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A Story for children age 4 to 6.

The sagacious monkey and the boar.

From Japanese fairy tales By Yei Theodora Osaki.

Start of Story

Long, long ago, there lived in the province of Shinshin in Japan, a traveling monkey-man, who earned his living by taking round a monkey and showing off the animal's tricks. One evening the man came home in a very bad temper and told his wife to send for the butcher the next morning. The wife was very bewildered and asked her husband: "Why do you wish me to send for the butcher?" "It's no use taking that monkey round any longer, he's too old and forgets his tricks. I beat him with my stick all I know how, but he won't dance properly. I must now sell him to the butcher and make what money out of him I can. There is nothing else to be done." The woman felt very sorry for the poor little animal, and pleaded for her husband to spare the monkey, but her pleading was all in vain, the man was determined to sell him to the butcher.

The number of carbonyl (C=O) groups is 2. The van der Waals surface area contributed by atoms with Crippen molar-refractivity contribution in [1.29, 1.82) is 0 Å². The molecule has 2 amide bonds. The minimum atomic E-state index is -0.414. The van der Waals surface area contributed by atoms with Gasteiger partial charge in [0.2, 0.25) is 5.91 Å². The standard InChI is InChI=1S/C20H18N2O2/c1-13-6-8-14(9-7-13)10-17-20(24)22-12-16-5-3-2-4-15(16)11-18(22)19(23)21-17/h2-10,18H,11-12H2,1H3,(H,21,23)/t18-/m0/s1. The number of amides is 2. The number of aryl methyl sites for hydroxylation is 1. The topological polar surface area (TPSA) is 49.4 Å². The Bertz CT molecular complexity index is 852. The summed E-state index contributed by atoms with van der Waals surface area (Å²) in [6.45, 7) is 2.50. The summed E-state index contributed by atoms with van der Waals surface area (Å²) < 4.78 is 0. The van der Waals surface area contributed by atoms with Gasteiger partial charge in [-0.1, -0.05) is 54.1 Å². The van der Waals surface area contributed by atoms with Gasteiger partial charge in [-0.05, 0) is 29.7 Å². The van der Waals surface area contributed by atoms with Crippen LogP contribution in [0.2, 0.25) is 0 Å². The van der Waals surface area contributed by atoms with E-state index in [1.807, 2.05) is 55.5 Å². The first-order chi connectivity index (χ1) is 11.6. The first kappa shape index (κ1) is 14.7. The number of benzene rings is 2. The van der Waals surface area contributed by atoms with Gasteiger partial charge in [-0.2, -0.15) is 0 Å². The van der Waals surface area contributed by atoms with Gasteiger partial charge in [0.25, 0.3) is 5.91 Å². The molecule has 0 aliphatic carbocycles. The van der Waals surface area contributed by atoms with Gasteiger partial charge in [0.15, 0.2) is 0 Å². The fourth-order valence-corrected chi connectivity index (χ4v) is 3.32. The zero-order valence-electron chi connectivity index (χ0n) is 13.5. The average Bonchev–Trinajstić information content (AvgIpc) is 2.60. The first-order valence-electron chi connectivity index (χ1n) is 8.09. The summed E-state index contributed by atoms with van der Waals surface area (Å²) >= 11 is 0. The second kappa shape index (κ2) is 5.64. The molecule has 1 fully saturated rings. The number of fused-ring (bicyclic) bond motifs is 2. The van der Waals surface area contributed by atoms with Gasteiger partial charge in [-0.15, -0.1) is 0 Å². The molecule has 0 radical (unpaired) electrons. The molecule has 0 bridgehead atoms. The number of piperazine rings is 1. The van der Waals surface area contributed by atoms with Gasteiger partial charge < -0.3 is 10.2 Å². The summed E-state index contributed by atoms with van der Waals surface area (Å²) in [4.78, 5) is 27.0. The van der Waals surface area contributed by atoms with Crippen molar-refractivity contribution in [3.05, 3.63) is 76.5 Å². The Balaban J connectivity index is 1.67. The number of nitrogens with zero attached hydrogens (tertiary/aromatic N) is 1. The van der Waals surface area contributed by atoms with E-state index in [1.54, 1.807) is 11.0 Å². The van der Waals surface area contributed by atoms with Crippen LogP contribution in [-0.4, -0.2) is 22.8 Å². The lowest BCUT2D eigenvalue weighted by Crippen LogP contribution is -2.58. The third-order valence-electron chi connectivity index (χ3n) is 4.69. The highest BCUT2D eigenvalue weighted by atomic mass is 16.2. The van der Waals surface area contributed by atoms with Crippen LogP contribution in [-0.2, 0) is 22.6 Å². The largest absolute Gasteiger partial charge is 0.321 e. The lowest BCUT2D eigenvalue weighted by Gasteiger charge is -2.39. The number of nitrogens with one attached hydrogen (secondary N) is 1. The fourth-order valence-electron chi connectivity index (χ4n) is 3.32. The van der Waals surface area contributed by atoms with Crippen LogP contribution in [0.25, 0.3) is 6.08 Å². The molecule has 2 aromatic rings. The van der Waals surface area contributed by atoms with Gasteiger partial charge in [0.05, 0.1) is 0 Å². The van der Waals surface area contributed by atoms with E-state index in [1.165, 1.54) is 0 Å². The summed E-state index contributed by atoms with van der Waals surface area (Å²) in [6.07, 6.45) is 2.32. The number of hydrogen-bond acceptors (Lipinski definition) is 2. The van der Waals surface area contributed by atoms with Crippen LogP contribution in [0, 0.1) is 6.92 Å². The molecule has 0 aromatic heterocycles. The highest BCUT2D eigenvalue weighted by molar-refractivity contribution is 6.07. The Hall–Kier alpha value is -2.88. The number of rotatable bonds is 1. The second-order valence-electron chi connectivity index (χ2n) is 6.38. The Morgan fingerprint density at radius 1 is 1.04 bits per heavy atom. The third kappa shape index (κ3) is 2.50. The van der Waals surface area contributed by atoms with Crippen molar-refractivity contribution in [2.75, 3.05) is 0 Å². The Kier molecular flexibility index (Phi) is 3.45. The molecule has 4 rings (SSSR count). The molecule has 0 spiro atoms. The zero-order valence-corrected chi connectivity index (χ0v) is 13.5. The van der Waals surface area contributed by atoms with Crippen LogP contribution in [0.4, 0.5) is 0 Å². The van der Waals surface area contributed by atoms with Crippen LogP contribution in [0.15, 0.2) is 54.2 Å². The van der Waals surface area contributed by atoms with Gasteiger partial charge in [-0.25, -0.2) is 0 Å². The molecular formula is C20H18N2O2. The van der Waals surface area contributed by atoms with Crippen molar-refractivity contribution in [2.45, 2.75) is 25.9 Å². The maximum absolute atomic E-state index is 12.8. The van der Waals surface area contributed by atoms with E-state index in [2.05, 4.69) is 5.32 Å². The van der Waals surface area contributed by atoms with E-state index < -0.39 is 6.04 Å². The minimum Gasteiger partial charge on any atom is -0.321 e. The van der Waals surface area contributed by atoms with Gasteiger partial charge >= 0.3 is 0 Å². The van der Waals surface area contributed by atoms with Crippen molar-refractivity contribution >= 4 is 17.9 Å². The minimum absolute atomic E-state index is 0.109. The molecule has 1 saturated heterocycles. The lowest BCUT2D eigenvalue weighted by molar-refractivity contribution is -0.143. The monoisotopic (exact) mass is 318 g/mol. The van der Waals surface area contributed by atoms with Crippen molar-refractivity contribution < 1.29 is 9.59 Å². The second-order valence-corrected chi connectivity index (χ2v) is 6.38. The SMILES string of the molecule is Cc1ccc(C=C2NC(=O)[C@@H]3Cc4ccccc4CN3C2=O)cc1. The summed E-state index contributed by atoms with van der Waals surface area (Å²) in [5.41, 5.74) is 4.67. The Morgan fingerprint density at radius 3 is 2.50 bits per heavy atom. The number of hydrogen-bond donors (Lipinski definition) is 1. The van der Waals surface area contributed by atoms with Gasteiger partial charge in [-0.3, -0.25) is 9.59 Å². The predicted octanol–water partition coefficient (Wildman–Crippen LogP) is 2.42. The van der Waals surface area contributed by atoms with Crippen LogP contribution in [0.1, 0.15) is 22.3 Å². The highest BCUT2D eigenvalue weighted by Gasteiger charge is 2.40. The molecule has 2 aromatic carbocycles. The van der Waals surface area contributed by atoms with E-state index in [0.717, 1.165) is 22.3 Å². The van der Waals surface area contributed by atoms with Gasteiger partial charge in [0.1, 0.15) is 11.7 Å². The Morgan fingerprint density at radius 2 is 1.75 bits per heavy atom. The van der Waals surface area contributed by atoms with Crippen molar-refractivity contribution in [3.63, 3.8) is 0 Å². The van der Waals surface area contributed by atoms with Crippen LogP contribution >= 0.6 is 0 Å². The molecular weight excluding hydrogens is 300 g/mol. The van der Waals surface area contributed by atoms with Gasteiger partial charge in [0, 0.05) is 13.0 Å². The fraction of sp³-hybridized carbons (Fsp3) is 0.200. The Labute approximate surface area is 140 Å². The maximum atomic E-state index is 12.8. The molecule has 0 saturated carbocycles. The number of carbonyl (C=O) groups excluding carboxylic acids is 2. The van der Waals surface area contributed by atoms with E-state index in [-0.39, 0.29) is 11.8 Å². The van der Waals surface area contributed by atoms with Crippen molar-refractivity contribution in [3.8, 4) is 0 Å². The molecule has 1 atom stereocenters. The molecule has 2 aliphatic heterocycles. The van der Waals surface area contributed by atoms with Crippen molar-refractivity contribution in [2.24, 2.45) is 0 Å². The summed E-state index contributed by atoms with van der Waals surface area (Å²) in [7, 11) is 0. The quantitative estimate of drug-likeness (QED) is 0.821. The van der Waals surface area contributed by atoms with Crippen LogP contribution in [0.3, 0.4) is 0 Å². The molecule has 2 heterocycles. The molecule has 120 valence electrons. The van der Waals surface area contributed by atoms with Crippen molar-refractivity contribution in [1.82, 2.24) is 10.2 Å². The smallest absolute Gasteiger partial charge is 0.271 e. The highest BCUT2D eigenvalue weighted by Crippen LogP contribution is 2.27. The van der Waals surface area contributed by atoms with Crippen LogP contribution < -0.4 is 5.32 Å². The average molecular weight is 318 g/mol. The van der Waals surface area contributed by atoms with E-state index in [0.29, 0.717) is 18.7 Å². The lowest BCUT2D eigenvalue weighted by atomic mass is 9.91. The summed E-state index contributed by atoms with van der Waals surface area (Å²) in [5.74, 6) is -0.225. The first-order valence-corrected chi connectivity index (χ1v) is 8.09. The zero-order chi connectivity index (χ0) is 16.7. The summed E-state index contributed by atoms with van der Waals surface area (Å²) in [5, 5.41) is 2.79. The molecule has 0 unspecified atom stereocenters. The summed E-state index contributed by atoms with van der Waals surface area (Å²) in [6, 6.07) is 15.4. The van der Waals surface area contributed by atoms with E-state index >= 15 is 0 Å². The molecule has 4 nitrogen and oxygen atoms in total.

Now the monkey was in the next room and overheard ever word of the conversation. He soon understood that he was to be killed, and he said to himself: "Barbarous, indeed, is my master! Here I have served him faithfully for years, and instead of allowing me to end my days comfortably and in peace, he is going to let me be cut up by the butcher, and my poor body is to be roasted and stewed and eaten? Woe is me! What am I to do. Ah! a bright thought has struck me! There is, I know, a wild bear living in the forest near by. I have often heard tell of his wisdom. Perhaps if I go to him and tell him the strait I am in he will give me his counsel. I will go and try."



There was no time to lose. The monkey slipped out of the house and ran as quickly as he could to the forest to find the boar. The boar was at home, and the monkey began his tale of woe at once. "Good Mr. Boar, I have heard of your excellent wisdom. I am in great trouble, you alone can help me. I have grown old in the service of my master, and because I cannot dance properly now he intends to sell me to the butcher. What do you advise me to do? I know how clever you are!" The boar was pleased at the flattery and determined to help the monkey. He thought for a little while and then said: "Hasn't your master a baby?" "Oh, yes," said the monkey, "he has one infant son." "Doesn't it lie by the door in the morning when your mistress begins the work of the day? Well, I will come round early and when I see my opportunity I will seize the child and run off with it."

       



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